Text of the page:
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Skystar Bio-Pharmaceutical Co., Ltd. (NASDAQ:SKBI) has opened an R&D center in Shanghai that will expand the company’s veterinary vaccine, medicine and microorganism business. Known as Shanghai Siqiang Biotechnology Co., Ltd., the 200 square meter facility is filled with modern equipment, also housing six chief researchers, four of whom are from the Chinese Academy of Agricultural Sciences.

Skystar’s products are all natural, and they are built around a core of advanced micro ecological probiotic and antibiotic products. The entire line includes more than 100 products for animals, with another 50 products in development. So far in 2007, Skystar has received approval for 69 products, and it expects to receive OKs for another 40 by year end. Recently, the company has also built a GMP bio-pharmaceutical facility that covers an area of almost eight acres. A continuing upgrade of the facility, due to be completed in Q2 of next year, will increase its output by another 200%.

In the first nine months of 2007, Skystar’s revenues climbed 39% to $10.2 million. Operating income was a healthy $3.6 million (a 35% margin), but GAAP net income was just $850,000. The net was hurt by a non-cash charge of $1.5 million, representing the conversion of convertible debentures and warrants into stock. Without that charge, Skystar would have earned $2.3 million. At the end of Q3, Skystar had just $335,000 in cash, though its working capital totaled $5.7 million.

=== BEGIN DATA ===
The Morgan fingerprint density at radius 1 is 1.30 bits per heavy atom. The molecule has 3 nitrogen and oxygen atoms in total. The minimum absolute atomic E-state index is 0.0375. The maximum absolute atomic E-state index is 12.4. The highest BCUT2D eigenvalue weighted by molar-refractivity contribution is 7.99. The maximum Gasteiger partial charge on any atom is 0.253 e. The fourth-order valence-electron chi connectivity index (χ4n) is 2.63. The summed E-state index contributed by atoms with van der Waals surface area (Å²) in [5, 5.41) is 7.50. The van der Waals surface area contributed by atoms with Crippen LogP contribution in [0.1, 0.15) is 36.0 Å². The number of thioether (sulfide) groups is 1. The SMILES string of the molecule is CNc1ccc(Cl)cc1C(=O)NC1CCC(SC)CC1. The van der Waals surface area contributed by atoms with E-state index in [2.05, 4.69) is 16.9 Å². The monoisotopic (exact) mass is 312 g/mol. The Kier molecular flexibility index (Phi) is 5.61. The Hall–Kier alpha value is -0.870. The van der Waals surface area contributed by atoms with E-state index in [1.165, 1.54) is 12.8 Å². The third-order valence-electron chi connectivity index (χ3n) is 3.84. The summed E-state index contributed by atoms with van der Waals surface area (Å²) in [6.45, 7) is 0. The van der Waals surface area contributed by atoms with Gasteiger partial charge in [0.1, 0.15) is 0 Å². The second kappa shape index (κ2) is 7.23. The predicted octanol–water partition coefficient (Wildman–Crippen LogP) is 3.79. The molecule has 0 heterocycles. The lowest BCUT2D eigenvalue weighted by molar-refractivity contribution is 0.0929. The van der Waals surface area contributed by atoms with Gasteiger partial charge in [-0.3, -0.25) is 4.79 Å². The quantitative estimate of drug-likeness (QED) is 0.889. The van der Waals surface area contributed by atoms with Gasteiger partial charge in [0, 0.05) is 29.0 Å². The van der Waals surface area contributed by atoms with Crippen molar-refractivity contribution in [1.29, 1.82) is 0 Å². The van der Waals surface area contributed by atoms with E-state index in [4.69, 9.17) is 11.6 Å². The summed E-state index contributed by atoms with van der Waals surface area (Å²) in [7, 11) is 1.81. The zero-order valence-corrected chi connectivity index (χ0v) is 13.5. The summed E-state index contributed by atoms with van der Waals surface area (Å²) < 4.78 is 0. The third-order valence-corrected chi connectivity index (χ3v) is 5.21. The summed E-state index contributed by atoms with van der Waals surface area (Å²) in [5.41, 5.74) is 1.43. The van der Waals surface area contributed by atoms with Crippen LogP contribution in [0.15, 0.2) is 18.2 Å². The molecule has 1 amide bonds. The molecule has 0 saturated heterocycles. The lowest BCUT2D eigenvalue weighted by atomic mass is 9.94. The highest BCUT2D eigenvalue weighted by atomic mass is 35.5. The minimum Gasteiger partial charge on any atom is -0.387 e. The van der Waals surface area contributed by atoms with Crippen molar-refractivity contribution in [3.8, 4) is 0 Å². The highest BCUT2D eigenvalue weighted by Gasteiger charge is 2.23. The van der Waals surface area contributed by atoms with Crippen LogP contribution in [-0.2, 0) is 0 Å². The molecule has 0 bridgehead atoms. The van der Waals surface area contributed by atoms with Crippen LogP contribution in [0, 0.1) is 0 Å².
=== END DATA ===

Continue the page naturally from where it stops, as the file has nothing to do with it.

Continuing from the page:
Because agriculture in China consists of millions of small farms, the distribution network for Skystar is highly fragmented, using 400 independent distribution agents. The company has also opened 240 Skystar franchise stores with the goal of having 300 stores operating by the end of 2007.

Over the past 52 weeks, shares in Skystar have traded between $1.95 and $0.95. It is currently priced at $1.75. The company has 12.8 million shares outstanding, giving it a market capitalization of just $22.4 million.

Skystar is also working on avian flu products for both animals and humans. It is developing an inactivated vaccine for all types of flu that uses a multi-surface cell propagating system. This system allows the vaccine to be adapted quickly to the yearly mutations of the virus. Skystar also expects to have an herbal avian flu treatment ready for production by the end of 2007 and an avian flu vaccine ready by the end of 2008.

Skystar points out that China is one of the biggest producers of livestock in the world. It leads in production of pork and sheep/goat meat. The country is also big in chicken and fourth on the list of beef producers. As its large population becomes more wealthy, the demands for meat increase. For these reasons, Skystar says the demand for veterinary medicines in China is outpacing the current supply.

Disclosure: none.